Written by Jen Finn
BILOXI, Miss. — The most frequently caught fish in the Gulf of Mexico will soon be off limits to part-time fishermen who sell their catches for extra cash, but that's good news for full-timers.
In 2012, the Commission on Marine Resources approved a rule affecting spotted seatrout that will go into effect May 1.
In order to get a special permit to catch the fish, fishermen with a Commercial Hook and Line license will have to show proof they make at least $5,000 in any 12 consecutive months and 10 percent of their yearly income from catching and selling seafood. As proof they may show sales records or an income tax statement signed or prepared by a tax professional and notarized.
Department of Marine Resources spokeswoman Melissa Scallan said the rule was needed because a lot of recreational fishermen were buying commercial licenses and selling their catches.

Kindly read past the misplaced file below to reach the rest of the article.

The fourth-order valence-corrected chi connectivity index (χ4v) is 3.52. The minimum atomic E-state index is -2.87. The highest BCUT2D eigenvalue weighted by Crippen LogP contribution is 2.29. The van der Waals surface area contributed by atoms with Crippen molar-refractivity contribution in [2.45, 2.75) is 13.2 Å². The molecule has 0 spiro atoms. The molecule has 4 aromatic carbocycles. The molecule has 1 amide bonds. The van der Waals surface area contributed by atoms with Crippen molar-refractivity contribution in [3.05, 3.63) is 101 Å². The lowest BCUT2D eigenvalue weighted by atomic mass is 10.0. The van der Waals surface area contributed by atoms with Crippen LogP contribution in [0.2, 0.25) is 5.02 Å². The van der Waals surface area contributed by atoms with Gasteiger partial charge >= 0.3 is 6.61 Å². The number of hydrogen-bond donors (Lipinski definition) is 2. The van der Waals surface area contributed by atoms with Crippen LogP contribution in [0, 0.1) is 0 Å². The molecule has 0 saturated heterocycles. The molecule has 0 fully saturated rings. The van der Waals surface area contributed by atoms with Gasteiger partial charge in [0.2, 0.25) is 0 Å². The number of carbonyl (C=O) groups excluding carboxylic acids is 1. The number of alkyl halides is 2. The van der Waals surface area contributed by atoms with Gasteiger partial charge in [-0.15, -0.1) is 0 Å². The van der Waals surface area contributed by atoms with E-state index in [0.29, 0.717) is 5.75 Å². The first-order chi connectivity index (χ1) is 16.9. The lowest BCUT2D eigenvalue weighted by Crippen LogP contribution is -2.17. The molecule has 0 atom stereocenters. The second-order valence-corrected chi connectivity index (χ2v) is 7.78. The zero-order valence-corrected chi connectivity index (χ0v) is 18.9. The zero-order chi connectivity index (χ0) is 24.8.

"Because there were so many fishermen doing this, getting the license and selling the seatrout, it made us reach the quota early in the season," she said.
Read the full story at Star-Telegram>>
The National Fish and Wildlife Foundation announced last week the sixth round of grant awards from its Fisheries Innovation Fund, a program launched in 2010 to foster innovations that support sustainable fisheries in the United States.
The goal of the Fisheries Innovation Fund is to sustain fishermen and fishing communities while simultaneously rebuilding fish stocks.Read more...
Alaskan Leader Fisheries will give Inmarsat’s new high-speed broadband maritime communications service, Fleet Xpress, a try on the 150-foot longline cod catcher/processor Alaskan Leader.